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Retired National Park Service senior conservator Toby Raphael dies

November 05, 2009|By RICHARD F. BELISLE

SHEPHERDSTOWN, W.Va. -- A jacket owned by Red Cloud. A dress worn by the Sioux war chief's wife. Bear skin and lion skin rugs owned by Theodore Roosevelt. George Washington's tent. John Brown's Bible. Leather steamer trunks of immigrants passing through Ellis Island. Even advice on how to illuminate the Mona Lisa.

All of these, plus countless more artifacts -- most in the care of America's national parks and museums as well as those of nations across the world -- have felt the hands and expertise of Toby Raphael, retired National Park Service senior conservator who died Wednesday at his home in Shepherdstown.

Raphael's death at age 58 left his family and friends in shock. Survivors include his wife, Hali Taylor, head librarian at Shepherdstown Public Library, and sons, Jonathan, 23, of Boston and Seth, 26, of Monterey, Calif.

He was born in Hollywood in 1951, and graduated with double bachelor's degrees in visual arts and Latin American studies from the University of California-San Diego in 1973, and a master's degree in museum studies from George Washington University in 1977.

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Until earlier this year, Raphael worked as a museum specialist at the National Museum of the American Indian in Washington, D.C. From 1978 to 2007, he held positions from museum specialist to senior conservator at the National Park Service's Harpers Ferry Center in Charles Town, W.Va., work that had him crisscrossing the country from national park to national park throughout his NPS career conserving historic artifacts.

"I saw what Toby was doing and tried to follow in his footsteps," said Susan Page of Takoma Park, Md., a senior paper conservator at The National Archives. "He had a good formula for success. Toby set the standard for conservation of museum objects."

Considered by some experts to be the foremost leather conservator, Raphael wrote "Exhibition Conservation Guidelines," a guidebook for use in the field "that affected conservation around the world," said Theresa Voellinger, also an NPS paper conservator and colleague of Raphael's. "It's the first book of its kind to put organization on how we think about exhibits as a preservation method."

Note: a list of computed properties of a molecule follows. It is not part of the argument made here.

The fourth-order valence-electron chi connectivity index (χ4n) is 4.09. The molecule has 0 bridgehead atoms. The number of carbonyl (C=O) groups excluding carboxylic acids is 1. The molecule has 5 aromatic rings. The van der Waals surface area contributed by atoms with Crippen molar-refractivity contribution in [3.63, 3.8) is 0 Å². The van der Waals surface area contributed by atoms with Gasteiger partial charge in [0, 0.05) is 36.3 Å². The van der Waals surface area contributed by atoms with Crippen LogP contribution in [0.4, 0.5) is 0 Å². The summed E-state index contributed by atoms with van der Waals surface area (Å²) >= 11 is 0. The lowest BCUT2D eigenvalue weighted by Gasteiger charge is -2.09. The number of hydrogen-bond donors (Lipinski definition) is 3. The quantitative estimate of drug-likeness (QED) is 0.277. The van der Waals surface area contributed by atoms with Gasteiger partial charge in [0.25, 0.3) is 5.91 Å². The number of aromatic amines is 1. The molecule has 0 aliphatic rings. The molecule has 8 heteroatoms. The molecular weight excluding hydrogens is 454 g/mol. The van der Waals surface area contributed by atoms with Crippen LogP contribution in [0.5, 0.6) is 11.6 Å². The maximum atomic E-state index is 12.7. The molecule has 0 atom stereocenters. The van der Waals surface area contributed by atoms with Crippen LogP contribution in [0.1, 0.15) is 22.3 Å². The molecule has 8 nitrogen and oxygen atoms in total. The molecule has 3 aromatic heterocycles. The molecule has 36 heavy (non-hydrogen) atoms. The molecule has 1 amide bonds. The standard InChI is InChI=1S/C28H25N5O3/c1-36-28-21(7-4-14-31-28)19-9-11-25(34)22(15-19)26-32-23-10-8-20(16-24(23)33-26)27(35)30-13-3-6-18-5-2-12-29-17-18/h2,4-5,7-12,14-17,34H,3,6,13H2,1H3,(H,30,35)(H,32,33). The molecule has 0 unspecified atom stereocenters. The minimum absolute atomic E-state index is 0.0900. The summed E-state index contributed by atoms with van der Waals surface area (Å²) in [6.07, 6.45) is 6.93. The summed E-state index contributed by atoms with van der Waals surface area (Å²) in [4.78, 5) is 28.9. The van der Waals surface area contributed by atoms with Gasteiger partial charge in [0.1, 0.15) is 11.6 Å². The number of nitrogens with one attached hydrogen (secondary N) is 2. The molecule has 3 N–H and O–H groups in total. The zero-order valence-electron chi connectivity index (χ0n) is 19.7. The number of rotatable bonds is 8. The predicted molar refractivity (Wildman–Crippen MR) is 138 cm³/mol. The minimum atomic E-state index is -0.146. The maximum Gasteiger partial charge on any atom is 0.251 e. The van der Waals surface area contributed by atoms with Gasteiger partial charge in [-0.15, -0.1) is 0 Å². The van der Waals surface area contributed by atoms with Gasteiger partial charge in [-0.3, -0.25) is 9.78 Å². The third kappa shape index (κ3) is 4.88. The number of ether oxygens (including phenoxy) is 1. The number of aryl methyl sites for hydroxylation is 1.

Voellinger said Raphael traveled extensively in Central and South America as well, often at his own expense, to help Spanish-speaking conservators and historians working in small museums and institutions to protect and preserve their culture. He was fluent in Spanish.

"He taught me a lot about hands-on conservation and how to work with leather," said Barbara Cumberland, an NPS objects conservator. "It was a privilege working with Toby all those years."

Raphael's specialty was Native American artifacts. He was also known for his finely worked leather purses.

On the personal side, Raphael enjoyed the companionship of a host of friends, social and professional. His son Seth spoke of his father's penchant for always stepping up to help those in society's lower stratum -- the poor, the working class.

"I've never met anybody with a deeper interest in people," said Bruce Dahlin of Shepherdstown, a longtime family friend.

"Toby was a magnet in drawing people out, caring and passionate about what he believed in. If you weren't in his camp, he let you have it," said Debi Taylor of San Diego, Raphael's sister-in-law. "He inspired us to live a dream, to ask about life, and encouraged us to see and access more of it. He inspired so many people."

Raphael's death "was a real shocker," Al Levitan, another NPS colleague and longtime friend, said in a telephone interview Thursday while on a trip with his wife, Jane, in Alabama. "It's strange being away from the community at a time like this or to talk about Toby in the past tense. Toby left a legacy in his community and in the conservation world. He was a mentor to many. He will be missed by a wide range of people."

Even recently, Raphael was volunteering with the Hispanic Outreach Services sponsored by St. Joseph's Catholic Church in Martinsburg, W.Va., said Elizabeth McGowen of Shepherdstown, a fellow volunteer.

"Toby was my newest best friend," McGowen said. "He was the sweetest, most generous person, a treasure, a pillar in the Shepherdstown community."

Services will be Nov. 14 at 2 p.m. at the Presbyterian Meeting Hall, and followed by a pot luck reception at the Raphael Taylor home on Billmyer Road.

In lieu of flowers, donations may be made to the St. Joseph's Catholic Church Hispanic outreach service program.

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